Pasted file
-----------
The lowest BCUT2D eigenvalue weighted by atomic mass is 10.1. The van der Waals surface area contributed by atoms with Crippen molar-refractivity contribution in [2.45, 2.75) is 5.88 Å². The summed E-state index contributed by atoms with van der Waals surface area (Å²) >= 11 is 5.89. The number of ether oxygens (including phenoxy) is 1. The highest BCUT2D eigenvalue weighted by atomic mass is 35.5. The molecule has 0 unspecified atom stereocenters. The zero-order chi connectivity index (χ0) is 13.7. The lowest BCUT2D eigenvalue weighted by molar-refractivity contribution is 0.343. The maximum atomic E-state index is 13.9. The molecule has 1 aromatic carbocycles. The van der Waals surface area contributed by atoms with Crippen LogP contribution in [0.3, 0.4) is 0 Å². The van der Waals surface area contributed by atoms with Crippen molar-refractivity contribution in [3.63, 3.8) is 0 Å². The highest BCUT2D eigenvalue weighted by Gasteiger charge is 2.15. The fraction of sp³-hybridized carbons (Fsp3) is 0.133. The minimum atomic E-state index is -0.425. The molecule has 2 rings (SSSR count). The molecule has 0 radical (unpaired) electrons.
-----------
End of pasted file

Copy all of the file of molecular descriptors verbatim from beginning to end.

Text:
The lowest BCUT2D eigenvalue weighted by atomic mass is 10.1. The van der Waals surface area contributed by atoms with Crippen molar-refractivity contribution in [2.45, 2.75) is 5.88 Å². The summed E-state index contributed by atoms with van der Waals surface area (Å²) >= 11 is 5.89. The number of ether oxygens (including phenoxy) is 1. The highest BCUT2D eigenvalue weighted by atomic mass is 35.5. The molecule has 0 unspecified atom stereocenters. The zero-order chi connectivity index (χ0) is 13.7. The lowest BCUT2D eigenvalue weighted by molar-refractivity contribution is 0.343. The maximum atomic E-state index is 13.9. The molecule has 1 aromatic carbocycles. The van der Waals surface area contributed by atoms with Crippen LogP contribution in [0.3, 0.4) is 0 Å². The van der Waals surface area contributed by atoms with Crippen molar-refractivity contribution in [3.63, 3.8) is 0 Å². The highest BCUT2D eigenvalue weighted by Gasteiger charge is 2.15. The fraction of sp³-hybridized carbons (Fsp3) is 0.133. The minimum atomic E-state index is -0.425. The molecule has 2 rings (SSSR count). The molecule has 0 radical (unpaired) electrons.